“Your Honor, the defense is trying to sway the jury with inane references to a counter-culture rock song,” said the District Attorney.
So, what song could the defense attorney possibly be citing? It’s Bob Dylan’s word-twister from 1965, “Subterranean Homesick Blues,” one of the most influential and imitated songs in popular music. With its random satirical lyrics delivered in rapid-fire deadpan style, Bob takes aim at the emerging social strife of the day: civil rights battles (better stay away from those that carry around a fire hose), the burgeoning drug scene (Johnny’s in the basement mixing up the medicine), and authority figures (don’t follow leaders / watch the parking meters.) It’s like a sociopolitical jump rope chant.
But the lyric that’s best remembered is: You don’t need a weatherman to know which way the wind blows. And, according to a 2007 study by Alex Long, that line has been quoted by judges, lawyers, and law scholars more than any other lyric from popular music. Mr. Long is a University of Tennessee law professor who spent an entire semester back in 2007 researching the use of popular song lyrics in court findings and legal publications. He found that half a dozen California appellate court rulings have used Dylan’s weatherman line to show that testimony is unnecessary to make a point that would be obvious to any layman.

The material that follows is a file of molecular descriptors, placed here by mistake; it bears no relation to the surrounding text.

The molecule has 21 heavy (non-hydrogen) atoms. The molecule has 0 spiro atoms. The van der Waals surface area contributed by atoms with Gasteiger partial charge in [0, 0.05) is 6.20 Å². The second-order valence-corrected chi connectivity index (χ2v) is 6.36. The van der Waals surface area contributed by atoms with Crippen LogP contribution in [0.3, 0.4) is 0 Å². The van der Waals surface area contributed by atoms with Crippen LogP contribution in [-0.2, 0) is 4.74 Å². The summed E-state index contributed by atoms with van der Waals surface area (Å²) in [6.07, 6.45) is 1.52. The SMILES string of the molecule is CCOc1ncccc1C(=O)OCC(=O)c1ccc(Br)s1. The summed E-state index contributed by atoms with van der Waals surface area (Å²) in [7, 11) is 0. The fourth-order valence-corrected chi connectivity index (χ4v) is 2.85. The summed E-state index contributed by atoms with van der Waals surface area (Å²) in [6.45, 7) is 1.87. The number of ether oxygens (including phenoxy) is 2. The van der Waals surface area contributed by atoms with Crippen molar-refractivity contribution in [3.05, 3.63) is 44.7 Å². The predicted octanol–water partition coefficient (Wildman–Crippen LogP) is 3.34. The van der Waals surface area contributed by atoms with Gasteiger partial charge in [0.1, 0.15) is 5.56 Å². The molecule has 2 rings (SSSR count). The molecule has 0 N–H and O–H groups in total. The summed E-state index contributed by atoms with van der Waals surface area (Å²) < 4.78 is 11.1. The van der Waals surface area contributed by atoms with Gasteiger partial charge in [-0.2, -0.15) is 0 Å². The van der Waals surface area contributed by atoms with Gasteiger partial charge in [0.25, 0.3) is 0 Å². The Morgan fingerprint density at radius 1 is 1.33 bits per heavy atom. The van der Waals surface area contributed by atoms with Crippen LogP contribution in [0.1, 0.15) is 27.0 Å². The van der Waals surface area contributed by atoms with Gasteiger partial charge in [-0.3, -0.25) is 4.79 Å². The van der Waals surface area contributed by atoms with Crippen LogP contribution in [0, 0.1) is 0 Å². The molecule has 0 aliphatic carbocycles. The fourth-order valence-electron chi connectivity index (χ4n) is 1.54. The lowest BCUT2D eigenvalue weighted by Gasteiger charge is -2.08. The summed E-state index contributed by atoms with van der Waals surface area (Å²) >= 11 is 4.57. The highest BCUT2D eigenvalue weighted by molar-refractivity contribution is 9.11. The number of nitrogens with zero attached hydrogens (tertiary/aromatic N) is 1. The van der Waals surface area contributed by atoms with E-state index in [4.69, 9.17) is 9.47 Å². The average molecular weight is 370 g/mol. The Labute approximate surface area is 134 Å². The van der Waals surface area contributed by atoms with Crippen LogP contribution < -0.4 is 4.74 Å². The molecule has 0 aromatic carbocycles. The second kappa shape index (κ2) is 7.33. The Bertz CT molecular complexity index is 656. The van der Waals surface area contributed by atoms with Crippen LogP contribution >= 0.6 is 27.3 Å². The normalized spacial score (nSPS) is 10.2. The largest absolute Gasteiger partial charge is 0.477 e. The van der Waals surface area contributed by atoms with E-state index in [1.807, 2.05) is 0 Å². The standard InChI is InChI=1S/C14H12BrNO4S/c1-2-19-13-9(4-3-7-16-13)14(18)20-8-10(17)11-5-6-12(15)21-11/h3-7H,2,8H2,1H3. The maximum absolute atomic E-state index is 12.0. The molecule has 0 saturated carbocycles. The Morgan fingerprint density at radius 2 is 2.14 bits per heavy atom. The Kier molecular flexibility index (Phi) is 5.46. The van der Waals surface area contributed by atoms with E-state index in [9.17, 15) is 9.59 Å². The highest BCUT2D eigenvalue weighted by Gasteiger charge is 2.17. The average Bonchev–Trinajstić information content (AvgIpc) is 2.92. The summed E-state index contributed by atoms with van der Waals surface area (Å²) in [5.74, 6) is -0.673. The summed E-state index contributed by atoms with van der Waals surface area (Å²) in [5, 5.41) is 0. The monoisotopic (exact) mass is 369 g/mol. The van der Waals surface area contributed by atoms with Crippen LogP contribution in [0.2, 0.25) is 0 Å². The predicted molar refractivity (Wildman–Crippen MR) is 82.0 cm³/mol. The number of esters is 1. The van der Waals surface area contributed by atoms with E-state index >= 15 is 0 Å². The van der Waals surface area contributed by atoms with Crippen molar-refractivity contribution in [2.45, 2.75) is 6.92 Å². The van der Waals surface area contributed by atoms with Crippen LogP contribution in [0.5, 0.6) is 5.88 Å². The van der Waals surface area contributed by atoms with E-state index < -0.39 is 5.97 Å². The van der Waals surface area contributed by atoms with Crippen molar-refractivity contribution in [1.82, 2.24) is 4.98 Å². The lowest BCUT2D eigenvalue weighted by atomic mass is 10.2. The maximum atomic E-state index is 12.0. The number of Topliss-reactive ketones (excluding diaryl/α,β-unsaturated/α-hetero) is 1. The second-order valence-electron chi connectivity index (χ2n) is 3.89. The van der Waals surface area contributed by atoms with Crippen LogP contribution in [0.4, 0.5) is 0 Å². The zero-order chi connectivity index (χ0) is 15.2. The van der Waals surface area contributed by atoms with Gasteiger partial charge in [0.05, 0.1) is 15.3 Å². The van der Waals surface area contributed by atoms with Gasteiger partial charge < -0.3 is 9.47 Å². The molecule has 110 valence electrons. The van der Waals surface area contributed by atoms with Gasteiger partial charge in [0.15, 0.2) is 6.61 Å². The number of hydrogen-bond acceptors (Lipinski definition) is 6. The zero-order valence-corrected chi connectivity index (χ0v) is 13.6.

Bob Dylan’s poetic, often stinging lyrics have long served as a social barometer. In addition to “Subterranean Homesick Blues,” many of his tunes have shown up in legal proceedings and briefs. According to Long, as of 2007, Dylan, lines had been quoted 186 times. Compare this to the lyrics of The Beatles, 74; Bruce Springsteen, 69; Paul Simon, 59; Woody Guthrie, 43; the Rolling Stones, 39; the Grateful Dead, 32; Simon & Garfunkel, 30; Joni Mitchell, 28; and R.E.M., 27.
So, if you ever get hauled before the judge, you’d better hope your lawyer was a ’60s hipster or a modern day Dylan devotee. To paraphrase Bobby: better stay away from those / who Dylan songs they don’t knows.
Below is a short commentary on the making of the famous “Bob in the alley” music video for “Subterranean Homesick Blues.” It’s from D.A. Pennebaker’s Dylan documentary, “Don’t Look Back.” Saint Allen Ginsberg is in the background – on the pavement, thinking about pissing off the government. Bob once said he based the lyrical style of the song on Chuck Berry’s famous scat record “Too Much Monkey Business.“
© Dana Spiardi, May 24, 2014